Collins MR: This is an appeal by the defendants in an action in which the plaintiff sued to recover expenses to which he was put by the illness and death of his wife, caused, as he alleged, by typhoid fever of which the infection was caught from milk supplied by the defendants. The jury found that the milk was the cause of the fever, and gave a verdict for the plaintiff, for whom
judgment was entered. The first point taken is whether in point of law, on the facts as ascertained, there can be any liability on the defendants even if it is admitted that the milk was the cause of the fever, and on this it is contended for the defendants that there was no actionable wrong on their part. The point is whether the circumstances under which the milk was bought bring the case within the provisions of s 14, sub-s 1 [see, now, s 14(3) of the 1979 Act] of the Sale of Goods Act 1893… Considering the matter by steps, it appears that there was no specific evidence as to the inception of the relation of buyer and seller, because, as a matter of fact, people do not, when they want a milk supply, enter into an elaborate negotiation with the vendor of the milk. We begin the discussion with the practice followed in the dealing between two parties. The fact of the supply of the article involves a contract. That contract is for the supply of food, for no one would question that the milk was bought as an article of consumption… [M]ilk was supplied for a purpose known to the sellers under circumstances which showed that the buyer relied on the sellers’ skill or knowledge, and that the goods were of a description which it was in the course of the sellers’ business to supply. The point mainly pressed upon us on behalf of the defendants was that the buyer could not be said to rely on the skill or judgment of the sellers in a case in which no amount of skill or judgment would enable them to find out the defect in the milk supplied. That amounts to a contention that a seller of goods cannot be answerable for a latent defect in them unless upon a special contract to that effect. That argument is not employed for the first time, for it was used before the Sale of Goods Act 1893, which consolidated and crystallised the law, which seems to me to be just the same under the statute as it was under the common law. The matter was specifically dealt with in the considered judgment of the Court of Appeal in Randall v Newson, where it was held that on the sale of an article for a specific purpose there is a warranty by the vendor that it is reasonably fit for the purpose, and that there is no exception as to latent undiscoverable defects. That was the case of a defective pole for a carriage, and the view of the court is expressed thus: If the subject matter be an article or commodity to be used for a particular purpose, the thing offered or delivered must answer that description, that is to say, it must be that article or commodity, and reasonably fit for the particular purpose. The governing principle, therefore, is that the thing offered and delivered under a contract of purchase and sale must answer the description of it which is contained in words in the contract, or which would be so contained if the contract were accurately drawn out. And if that be the governing principle, there is no place in it for the suggested limitation.’ The suggested limitation was that the principle applied only to such defects as could be discovered by reasonable care and skill. The judgment continues:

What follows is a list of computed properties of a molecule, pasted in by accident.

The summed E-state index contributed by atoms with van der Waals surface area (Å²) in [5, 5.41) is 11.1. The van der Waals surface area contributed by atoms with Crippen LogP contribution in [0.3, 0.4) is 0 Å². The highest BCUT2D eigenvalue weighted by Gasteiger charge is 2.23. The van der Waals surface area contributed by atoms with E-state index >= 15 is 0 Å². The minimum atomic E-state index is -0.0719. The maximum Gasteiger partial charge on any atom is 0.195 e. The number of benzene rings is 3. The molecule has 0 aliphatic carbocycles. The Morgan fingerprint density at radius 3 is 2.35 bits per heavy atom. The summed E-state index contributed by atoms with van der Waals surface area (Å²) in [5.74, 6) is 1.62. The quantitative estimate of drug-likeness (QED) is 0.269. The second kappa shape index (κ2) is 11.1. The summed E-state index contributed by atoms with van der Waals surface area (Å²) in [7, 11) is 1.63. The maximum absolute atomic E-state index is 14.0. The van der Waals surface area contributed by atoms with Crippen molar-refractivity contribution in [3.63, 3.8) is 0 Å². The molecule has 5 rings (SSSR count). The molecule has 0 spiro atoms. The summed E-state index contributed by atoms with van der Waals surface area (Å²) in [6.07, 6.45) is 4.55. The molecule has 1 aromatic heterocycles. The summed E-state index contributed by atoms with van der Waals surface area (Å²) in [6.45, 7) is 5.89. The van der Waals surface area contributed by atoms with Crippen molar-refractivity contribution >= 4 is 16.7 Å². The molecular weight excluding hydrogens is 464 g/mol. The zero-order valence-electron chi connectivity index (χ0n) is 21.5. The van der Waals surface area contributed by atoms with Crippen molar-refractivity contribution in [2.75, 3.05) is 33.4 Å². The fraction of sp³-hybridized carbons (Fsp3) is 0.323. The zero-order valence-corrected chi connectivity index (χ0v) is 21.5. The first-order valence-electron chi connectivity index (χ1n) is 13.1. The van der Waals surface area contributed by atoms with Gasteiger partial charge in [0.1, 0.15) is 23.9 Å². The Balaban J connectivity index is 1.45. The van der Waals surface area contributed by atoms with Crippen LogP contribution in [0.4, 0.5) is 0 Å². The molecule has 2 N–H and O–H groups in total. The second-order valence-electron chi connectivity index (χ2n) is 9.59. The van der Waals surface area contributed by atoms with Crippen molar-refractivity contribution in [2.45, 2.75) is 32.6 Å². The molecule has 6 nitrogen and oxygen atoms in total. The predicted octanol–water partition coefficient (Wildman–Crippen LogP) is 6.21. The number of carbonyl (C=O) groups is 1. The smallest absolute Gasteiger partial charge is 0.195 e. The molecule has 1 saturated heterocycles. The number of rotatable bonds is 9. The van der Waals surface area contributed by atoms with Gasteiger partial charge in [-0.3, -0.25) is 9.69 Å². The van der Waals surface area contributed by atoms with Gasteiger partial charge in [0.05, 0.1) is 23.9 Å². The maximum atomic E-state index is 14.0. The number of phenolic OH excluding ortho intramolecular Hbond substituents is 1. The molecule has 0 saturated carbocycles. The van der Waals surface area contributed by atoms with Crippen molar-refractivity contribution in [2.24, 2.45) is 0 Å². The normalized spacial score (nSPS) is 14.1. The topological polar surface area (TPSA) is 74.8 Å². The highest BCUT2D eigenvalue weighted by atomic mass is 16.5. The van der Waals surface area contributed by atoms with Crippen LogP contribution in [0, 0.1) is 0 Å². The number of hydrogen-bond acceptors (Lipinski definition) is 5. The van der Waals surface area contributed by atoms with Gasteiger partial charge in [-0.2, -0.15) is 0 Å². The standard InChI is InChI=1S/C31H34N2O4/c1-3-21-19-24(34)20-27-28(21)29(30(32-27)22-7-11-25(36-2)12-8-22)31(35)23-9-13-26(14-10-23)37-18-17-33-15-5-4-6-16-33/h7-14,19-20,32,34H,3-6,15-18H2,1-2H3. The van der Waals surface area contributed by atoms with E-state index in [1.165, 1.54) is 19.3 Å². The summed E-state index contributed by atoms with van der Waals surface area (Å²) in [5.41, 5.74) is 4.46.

If the article or commodity offered or delivered does not in fact answer the description of it in the contract, it does not do so more or less because the defect in it is patent, or latent, or discoverable.